The action of any bishop or body of bishops who consecrate or ordain has to be in conjunction with the episcopal and Apostolic collegium. The Archbishop of Capetown was in the first instance consecrated by the Metropolitan of Canterbury, but the S. African Bishops now make the oath of allegiance to their own Metropolitan. Elsewhere in the Anglican communion, in the absence of a local Provincial organization, episcopal consecrations take place under the authority of the Metropolitan responsible for the supervision of the missionary diocese. Crockford's Clerical Directory informs us (e.g.) that the missionary bishops of Iran and S. Tanganyika were [11/12] consecrated by the Archbishop of Canterbury. As the English Ordinal was used, they took an oath of due obedience to him before he proceeded to the consecration. It should be noted that in the consecration of Bishop West-Jones (who succeeded Gray as Bishop of Capetown and Metropolitan in 1874) which took place in England, the oath of obedience to Canterbury was guarded by excepting the Constitution and Canons of the Church of S. Africa; and the declaration in this form was received by Archbishop Tait.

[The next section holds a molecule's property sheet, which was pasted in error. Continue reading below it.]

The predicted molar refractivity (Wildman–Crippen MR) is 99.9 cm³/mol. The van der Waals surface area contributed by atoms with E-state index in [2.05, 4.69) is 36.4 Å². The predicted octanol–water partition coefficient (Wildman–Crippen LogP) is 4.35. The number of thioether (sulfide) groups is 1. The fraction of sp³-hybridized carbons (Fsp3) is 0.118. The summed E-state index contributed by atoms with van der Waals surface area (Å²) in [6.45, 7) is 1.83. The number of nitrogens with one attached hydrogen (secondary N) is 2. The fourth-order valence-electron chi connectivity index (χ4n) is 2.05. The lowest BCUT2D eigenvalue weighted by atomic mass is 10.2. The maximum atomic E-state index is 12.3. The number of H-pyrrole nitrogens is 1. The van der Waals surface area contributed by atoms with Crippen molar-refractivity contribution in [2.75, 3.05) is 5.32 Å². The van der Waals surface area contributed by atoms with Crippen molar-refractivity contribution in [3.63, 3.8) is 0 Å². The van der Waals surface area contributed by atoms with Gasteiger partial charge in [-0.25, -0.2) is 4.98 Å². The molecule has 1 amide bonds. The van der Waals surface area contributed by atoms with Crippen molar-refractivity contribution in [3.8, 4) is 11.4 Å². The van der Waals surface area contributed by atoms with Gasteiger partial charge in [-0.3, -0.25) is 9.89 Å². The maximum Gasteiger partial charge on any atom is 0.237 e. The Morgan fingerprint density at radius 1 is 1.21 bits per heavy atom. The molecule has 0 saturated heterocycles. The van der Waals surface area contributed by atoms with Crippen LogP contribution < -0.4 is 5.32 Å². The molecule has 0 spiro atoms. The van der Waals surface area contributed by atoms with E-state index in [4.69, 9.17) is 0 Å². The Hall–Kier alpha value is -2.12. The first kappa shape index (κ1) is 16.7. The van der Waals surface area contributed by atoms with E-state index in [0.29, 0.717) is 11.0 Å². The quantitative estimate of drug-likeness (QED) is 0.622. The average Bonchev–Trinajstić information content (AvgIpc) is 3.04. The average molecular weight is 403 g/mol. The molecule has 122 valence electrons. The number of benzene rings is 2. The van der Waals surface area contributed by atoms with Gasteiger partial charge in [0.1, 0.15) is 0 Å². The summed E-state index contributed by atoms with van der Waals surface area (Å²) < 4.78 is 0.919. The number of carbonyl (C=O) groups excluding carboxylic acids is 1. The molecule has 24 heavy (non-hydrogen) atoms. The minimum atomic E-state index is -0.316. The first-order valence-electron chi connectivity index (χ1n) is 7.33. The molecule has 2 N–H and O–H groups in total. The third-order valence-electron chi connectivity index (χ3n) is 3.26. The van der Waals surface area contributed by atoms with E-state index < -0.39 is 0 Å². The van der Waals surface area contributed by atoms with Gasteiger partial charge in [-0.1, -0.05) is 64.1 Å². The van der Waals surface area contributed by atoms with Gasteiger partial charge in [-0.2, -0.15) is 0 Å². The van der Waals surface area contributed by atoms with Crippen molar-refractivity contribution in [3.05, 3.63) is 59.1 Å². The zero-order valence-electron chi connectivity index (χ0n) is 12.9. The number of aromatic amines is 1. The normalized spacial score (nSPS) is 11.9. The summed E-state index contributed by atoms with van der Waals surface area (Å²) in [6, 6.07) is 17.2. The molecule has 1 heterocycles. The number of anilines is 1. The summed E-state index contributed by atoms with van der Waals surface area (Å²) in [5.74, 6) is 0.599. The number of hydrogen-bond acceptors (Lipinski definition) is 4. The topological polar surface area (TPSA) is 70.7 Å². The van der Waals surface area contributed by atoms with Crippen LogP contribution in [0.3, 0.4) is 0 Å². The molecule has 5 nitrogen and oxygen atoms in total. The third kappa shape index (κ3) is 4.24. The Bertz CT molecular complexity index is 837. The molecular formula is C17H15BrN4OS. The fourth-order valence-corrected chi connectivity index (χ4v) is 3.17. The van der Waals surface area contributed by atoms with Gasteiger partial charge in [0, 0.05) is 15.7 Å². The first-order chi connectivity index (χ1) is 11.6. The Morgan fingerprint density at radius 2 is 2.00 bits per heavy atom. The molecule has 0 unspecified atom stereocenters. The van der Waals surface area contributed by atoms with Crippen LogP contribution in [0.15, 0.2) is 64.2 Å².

Recognition of the historic nature of the collegium of Bishops in Provincial organization, and of the authority and function of Metropolitans, is of the utmost importance at the present time. Precedents are being created of a kind that were beyond our imagination a few years ago. The Primate of All England, who is Metropolitan of the Province of Canterbury has just returned from a visit to Australia and New Zealand, being the first ecclesiastic holding this position to travel south of the equator. He has a first-hand knowledge of the problems of the Anglican Communion far in advance of any of his predecessors. His welcome in those distant lands has been of the most enthusiastic description. He has recently in 'West Africa inaugurated an ecclesiastical Province, the formation of which has been long overdue. A new Province will soon be created in South Central Africa; and other similar Provinces are in course of formation in accordance with precedents existing elsewhere. Apart from a few places with anachronisms in their Constitution, it is noticeable that the two English Provinces of Canterbury and York are the only Metropolitical areas in the Anglican Communion where "establishment" still remains.